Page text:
1920s. His father was born in what is now the Marist Italy office space; it was only until the family relocated to Rome for business did they begin renting out the building. Between the time that the family relocated to Rome and the Marist Italy Office became the Marist Italy office, however, the space was a bed and breakfast hotel. The T.V./living room area located behind the wall of glass windows was a dining area, and the conference room with the beautiful 18th century frescoes on the walls and ceiling was a bedroom (pictured at right).

I am sure that Via del Giglio 6 holds many more secrets that I have yet to learn, but as of now, I am so happy to have been able to meet Lorenzo and receive the smallest glimpse of what a treasure trove of a building we work and study in. If you are interested in learning more about the Bartolini Salimbeni family or would like a first-hand experience by staying in the villa Lorenzo’s family owns, please visit http://www.villa-collina.com or say hello to Lorenzo if you manage to catch him in his office on the first floor! I know he would love to share his story with you as he shared it with me.

And remember Marist students, when you have a potential problem concerning your future, just put your foes to sleep with some poppy seeds. Everything will turn out fine. What could go wrong?[2]

Bartolini Salimbeni family motto

Bartolini Salimbeni family motto

[1] Vidimos, R. (2010, November). Relating to “Juliet”: Author Dug into Italian History to Unearth 1300s’ Family Feuds. The Denver Post. http://www.denverpost.com/ci_16526482.

[2] Lorenzo strongly recommends you not do this, as, in his words “nowadays you could go to jail for using poppy juice…”

 

 

Regional Flavors of Italy – Tuscany

Over the next several weeks, Marist Italy will be posting about the gastronomical specialties of the 20 regions of Italy. These guides were created by Alessandra Bianco, Marist Italy MA, 2013-14. Since we are based in Florence, we’ll start with Tuscany.

Toscana

Salumi: (Toscana) Chianti Wine Salami – Dry-cured salami infused with the finest Italian wines. Like other salami, this is made from fresh pork with no additives. Crusty bread and soft cheeses are the perfect match.

(Tuscany) Prosciutto Toscano DOP – This raw, aged ham is exclusively produced in Tuscany. Production regulations influence the breeding and raising of livestock, and the aging, treatment, and final properties of the meat itself. The round, red meat is typically between 8 and 9 kilos in weight when finished. Prosciutto Toscano has a delicate, savory flavor with a remarkably fragrant aroma.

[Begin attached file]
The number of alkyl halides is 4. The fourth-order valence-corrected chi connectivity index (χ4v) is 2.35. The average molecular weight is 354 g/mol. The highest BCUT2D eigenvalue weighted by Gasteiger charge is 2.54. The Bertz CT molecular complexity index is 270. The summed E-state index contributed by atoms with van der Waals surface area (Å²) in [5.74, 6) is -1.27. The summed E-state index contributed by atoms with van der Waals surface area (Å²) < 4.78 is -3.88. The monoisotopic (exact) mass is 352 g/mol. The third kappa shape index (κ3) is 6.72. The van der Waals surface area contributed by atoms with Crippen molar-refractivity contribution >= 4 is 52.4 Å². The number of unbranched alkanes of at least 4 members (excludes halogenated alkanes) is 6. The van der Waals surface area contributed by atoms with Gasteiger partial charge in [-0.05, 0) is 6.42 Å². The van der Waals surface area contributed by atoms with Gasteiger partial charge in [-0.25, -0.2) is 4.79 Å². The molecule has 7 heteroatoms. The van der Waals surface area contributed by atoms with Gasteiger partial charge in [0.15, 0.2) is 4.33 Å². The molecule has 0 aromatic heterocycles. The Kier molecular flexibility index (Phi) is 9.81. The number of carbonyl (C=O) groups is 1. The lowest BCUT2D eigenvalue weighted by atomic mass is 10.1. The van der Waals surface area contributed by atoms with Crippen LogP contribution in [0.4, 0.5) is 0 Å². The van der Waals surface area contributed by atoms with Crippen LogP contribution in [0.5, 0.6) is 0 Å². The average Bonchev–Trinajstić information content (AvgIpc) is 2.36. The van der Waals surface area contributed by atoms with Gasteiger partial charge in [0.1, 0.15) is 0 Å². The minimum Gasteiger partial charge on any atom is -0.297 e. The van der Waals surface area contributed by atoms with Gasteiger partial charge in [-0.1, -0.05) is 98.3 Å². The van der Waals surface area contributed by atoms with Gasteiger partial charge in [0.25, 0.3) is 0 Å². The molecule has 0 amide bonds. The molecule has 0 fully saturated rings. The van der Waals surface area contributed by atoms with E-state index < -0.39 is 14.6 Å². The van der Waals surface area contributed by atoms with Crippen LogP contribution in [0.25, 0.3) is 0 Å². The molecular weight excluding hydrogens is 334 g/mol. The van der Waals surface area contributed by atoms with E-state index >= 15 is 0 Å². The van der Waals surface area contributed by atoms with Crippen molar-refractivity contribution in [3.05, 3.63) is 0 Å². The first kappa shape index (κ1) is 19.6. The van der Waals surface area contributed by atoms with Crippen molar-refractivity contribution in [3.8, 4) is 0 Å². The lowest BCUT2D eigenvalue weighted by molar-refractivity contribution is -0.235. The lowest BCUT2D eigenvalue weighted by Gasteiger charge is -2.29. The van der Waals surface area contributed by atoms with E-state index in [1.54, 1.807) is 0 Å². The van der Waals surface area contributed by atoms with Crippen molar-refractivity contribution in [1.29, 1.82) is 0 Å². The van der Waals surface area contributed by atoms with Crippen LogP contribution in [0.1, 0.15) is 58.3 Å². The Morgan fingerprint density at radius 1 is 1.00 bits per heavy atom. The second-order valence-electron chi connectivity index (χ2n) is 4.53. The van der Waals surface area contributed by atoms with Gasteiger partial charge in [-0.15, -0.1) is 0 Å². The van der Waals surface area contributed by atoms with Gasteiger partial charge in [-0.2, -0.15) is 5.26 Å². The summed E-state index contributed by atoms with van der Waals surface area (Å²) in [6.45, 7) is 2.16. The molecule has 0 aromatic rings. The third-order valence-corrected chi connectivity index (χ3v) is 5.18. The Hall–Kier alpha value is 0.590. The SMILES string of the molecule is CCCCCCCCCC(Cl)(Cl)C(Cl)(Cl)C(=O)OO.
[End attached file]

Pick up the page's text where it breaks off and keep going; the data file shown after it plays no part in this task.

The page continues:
(Toscana) Lardo di Colonnata IGP – This is lard, from the village of Colonnata, was named after a group of slaves was brought to the area by Romans to work the marble quarries. The lard is actually both cured and aged in marble tubs. Whenever work at the marble quarries came to a halt in the Middle-Ages, people from the area persevered due to their skill in breeding pigs and working with their meat. The town still holds an annual lard festival, which falls on the day of Saint Bartholomew (patron of butchers). Lardo di Colonnata is placed within marble tubs within 72 hours of being trimmed. Layered with the lard are seasonings such as sea salt, ground black pepper, fresh rosemary, and roughly minced garlic. Lardo di Colonnata is aged for six months.

 

Tuscan cured meats

Tuscan cured meats

Want more about cured meats? http://garrubbo.com/salumi-italian-cured-meats/.

Florentine Specialties

Lampredotto- Panino (sandwich) made with the fourth and final stomach of a cow, the abomasum. “Lampredotto” is derived from the Italian word for lamprey eels, lampreda—once very abundant in the waters of the Arno River—as the tripe resembles the inside of the mouth of a lamprey in shape and color. It consists of a thin part, the gala, and a fat part, the spannocchia. It is cooked in water along with tomato, onion, parsley and celery, and then served, usually on a crusty bun that has been dipped in the cooking broth, with a choice of salt and pepper, parsley green sauce and hot chilli sauce.

Bistecca Fiorentina- Organic Chianina beef (a huge T-bone steak) grilled over coals and served very rare on the inside but seared on the outside.

Wines